Global Water Analysis Laboratories Side Event – 67th IAEA General Conference – Remarks as Prepared for Ambassador Laura S.H. Holgate
Vienna, Austria, September 28, 2023
Director General Grossi, Deputy Director General Mokhtar, Ambassadors, Colleagues… thank you for inviting me to speak on this important initiative.
There are few things as essential to our existence as water. Water is life. It is a vital resource we rely on to protect our health, feed our families, provide energy, grow crops, and sustain wildlife and the environment.
Meeting the UN Sustainable Development Goal to achieve universal access to safe water, sanitation, and hygiene is central to achieving other collective goals. Yet many obstacles remain as we face interlocking water and climate crises. Climate change increases stress
on global water resources. It also increases economic strain, worsens inequality and health security outcomes, and increases the likelihood that water insecurity will become a driver or trigger of conflict or instability.
The accelerating pace of climate change makes even more urgent the need to strengthen local, national, and regional capacities to understand and manage existing water resources. We need to work collectively to identify the key data, resources, and skills to develop effective climate change resilience strategies.
With unique expertise in isotope hydrology and experience working with Member State labs and institutions across sectors, the IAEA is well positioned to address this global challenge.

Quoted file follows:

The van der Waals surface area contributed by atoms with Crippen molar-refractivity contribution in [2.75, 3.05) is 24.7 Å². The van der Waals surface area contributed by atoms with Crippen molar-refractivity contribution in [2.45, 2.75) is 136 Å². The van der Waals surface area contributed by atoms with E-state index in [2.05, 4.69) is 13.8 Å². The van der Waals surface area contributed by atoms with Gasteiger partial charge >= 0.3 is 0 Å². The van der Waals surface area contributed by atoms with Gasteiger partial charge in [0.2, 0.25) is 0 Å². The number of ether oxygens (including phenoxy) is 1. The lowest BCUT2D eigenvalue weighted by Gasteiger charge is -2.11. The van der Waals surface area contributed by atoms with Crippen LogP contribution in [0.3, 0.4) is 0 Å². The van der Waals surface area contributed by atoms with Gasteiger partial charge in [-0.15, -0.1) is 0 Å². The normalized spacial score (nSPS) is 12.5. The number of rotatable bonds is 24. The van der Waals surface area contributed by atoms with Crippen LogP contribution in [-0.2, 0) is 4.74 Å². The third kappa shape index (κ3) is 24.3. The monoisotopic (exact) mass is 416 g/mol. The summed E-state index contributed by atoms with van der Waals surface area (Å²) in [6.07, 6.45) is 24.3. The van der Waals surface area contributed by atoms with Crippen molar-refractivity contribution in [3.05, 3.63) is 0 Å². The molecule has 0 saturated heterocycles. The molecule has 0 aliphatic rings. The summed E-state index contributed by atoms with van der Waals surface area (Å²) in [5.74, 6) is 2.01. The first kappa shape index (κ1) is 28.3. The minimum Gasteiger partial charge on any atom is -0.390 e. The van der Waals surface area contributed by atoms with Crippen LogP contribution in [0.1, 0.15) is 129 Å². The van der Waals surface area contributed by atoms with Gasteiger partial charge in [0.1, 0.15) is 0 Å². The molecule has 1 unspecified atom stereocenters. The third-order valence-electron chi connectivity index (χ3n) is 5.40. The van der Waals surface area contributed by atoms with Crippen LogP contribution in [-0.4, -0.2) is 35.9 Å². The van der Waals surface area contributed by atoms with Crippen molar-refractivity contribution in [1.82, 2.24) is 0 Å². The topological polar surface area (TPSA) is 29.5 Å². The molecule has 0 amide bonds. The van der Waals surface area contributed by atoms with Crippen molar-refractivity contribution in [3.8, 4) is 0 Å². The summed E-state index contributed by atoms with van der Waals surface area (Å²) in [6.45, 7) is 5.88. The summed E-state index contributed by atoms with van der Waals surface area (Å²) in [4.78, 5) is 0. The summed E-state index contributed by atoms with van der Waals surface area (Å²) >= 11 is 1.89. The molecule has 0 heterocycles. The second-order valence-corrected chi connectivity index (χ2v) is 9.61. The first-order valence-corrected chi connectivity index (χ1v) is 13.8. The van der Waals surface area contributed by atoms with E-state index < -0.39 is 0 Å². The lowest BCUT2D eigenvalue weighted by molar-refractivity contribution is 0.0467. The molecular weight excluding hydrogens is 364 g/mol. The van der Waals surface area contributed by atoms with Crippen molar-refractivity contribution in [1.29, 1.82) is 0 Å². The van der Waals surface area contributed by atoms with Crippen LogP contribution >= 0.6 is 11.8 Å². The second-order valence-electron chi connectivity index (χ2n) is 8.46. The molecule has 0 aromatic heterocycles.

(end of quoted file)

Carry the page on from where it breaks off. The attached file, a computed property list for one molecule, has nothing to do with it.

Isotope hydrology is a critical tool for collecting the data needed to monitor existing global water resources. It is important to help
countries build or strengthen their capacities to use this tool. It is equally important that we develop standard isotope hydrology data collection techniques to create information-sharing platforms that help with comparative data analysis. The insights provided by isotope hydrology can help scientists and communities address water scarcity, improve water quality, and mitigate the impacts of hydrologic change. The IAEA is the key institution for providing this capacity-building assistance to its Member States.
The United States was proud to participate in the IAEA’s launch of the Global Water Analysis Laboratory network at the UN Water Conference in March. Through the IAEA’s Peaceful Uses Initiative, we contributed approximately 650,000 dollars to support the IAEA’s capacity to stand up this network, including funding for initial coordination activities and a Cost-Free Expert for two years. We will continue to be a strong partner in efforts to leverage nuclear science
and technology to advance the UN Sustainable Development Goals and improve lives around the world.
Existential challenges such as those posed by climate change and water insecurity can only be addressed through sustained, collaborative efforts. We encourage others in a position to do so to also support this important IAEA initiative as we work together to forge a better future and a more peaceful, water-secure world.